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kcixcy

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The Library’s founders wanted it to be a repository of knowledge, so they sent agents with large sums of money to buy as many scrolls as possible about any subject and by any author. The Library throve for decades and became especially famous for its many works on literary criticism. The Library of Alexandria was destroyed in a war during the late 3rd century A.D.
 

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acamp7

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Wow this was when Greece was truly so successful and building some of the best knowledge bases in the world. There were books in hundreds of languages and people from all over the world would come to visit
 

Could the Parthenon marbles be returned to Greece?

There is finally some hope in the constant and ongoing battle to return the person on marbles from the United Kingdom to Greece. A new chairman has declared that there is a deal to be done in terms of the marbles. Many are very hopeful that this might be pointing to a potential return, but others have given up hope in this battle. personally, this is something that I would love to see. There are so many artifacts from around the world that are stolen and still being housed in museums in the United Kingdom. The right thing should be done, and the marbles should be returned, as should every other stolen artifact.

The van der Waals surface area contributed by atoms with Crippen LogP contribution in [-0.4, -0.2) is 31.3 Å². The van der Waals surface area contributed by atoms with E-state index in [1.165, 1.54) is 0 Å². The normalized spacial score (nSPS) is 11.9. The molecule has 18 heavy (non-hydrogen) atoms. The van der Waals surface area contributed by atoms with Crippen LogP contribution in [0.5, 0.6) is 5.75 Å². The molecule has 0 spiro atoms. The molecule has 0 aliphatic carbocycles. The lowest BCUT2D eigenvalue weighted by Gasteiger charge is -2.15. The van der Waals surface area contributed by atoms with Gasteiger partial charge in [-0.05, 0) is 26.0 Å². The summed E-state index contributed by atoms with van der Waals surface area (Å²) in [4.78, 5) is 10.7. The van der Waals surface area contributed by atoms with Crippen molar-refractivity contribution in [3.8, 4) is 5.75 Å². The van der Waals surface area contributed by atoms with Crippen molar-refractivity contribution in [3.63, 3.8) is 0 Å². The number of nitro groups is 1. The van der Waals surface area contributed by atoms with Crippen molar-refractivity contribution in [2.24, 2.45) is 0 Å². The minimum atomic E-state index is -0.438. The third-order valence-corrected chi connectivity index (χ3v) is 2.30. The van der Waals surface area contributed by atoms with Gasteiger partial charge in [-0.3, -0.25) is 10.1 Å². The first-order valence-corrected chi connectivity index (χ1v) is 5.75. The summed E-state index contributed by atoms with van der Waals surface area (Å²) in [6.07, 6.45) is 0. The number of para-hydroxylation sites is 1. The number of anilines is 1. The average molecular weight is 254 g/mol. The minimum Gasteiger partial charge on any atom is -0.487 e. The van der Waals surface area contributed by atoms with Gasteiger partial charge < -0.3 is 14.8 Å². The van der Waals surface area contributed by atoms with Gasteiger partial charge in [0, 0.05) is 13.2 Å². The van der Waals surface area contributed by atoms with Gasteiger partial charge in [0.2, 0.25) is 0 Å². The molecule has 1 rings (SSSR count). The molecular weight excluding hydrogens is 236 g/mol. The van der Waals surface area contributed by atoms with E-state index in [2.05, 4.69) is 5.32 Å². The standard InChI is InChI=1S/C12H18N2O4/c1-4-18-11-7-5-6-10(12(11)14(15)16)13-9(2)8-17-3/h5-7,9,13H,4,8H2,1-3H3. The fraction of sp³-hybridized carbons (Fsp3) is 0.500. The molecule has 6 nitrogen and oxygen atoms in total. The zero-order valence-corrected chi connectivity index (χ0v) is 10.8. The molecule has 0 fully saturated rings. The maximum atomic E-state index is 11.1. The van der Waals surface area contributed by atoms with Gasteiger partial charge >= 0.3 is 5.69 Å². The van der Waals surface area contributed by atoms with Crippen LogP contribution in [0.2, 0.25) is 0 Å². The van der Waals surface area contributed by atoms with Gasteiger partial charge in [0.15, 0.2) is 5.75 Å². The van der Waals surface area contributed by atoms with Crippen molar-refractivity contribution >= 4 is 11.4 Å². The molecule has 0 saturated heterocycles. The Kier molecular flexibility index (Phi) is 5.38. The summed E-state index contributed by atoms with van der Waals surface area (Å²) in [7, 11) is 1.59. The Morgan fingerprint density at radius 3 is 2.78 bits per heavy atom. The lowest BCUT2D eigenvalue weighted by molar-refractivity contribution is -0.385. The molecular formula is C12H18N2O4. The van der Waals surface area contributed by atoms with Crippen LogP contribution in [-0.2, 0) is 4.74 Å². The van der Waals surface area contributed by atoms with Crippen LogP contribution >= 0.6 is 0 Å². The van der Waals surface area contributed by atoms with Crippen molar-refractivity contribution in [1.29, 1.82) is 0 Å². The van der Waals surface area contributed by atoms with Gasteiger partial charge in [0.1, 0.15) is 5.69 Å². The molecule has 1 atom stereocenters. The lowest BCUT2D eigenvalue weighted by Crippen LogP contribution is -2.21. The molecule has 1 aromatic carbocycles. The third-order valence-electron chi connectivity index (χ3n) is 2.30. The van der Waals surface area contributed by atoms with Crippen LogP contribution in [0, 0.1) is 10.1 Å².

Did you know that dozens of ancient theaters are still operating in Greece?

Theater was a huge part of the ancient Greek civilization, and it's still important in modern Greece today. Greeks loves theater, and you were always see flyers for different shows going on. Many of these are presented in ancient amphitheatres that were built thousands of years ago. If you're in Greece, I really recommend that you check one out. There are even plays for young children.


Here is a list of showings around Greece: https://parallaximag.gr/theatro

You can use a google translate browser add on to translate the page.

History of Phyllo Dough?

I have been trying to reconnect with Greek cooking for a while now, and the thing I am working on now are the phyllo dishes - like pita and baklava. Phyllo is delicious, but it can also be tricky. During the whole process I have been curious - where did phyllo come from? I found some sources, but it's hard to really understand the true origin:


Many seem to claim that it came from different places. I have heard theories about it coming from Ancient Greece, Byzantine Empire, Medieval Turkey (but wait wasn't this Byzantine?).... What do you guys think?
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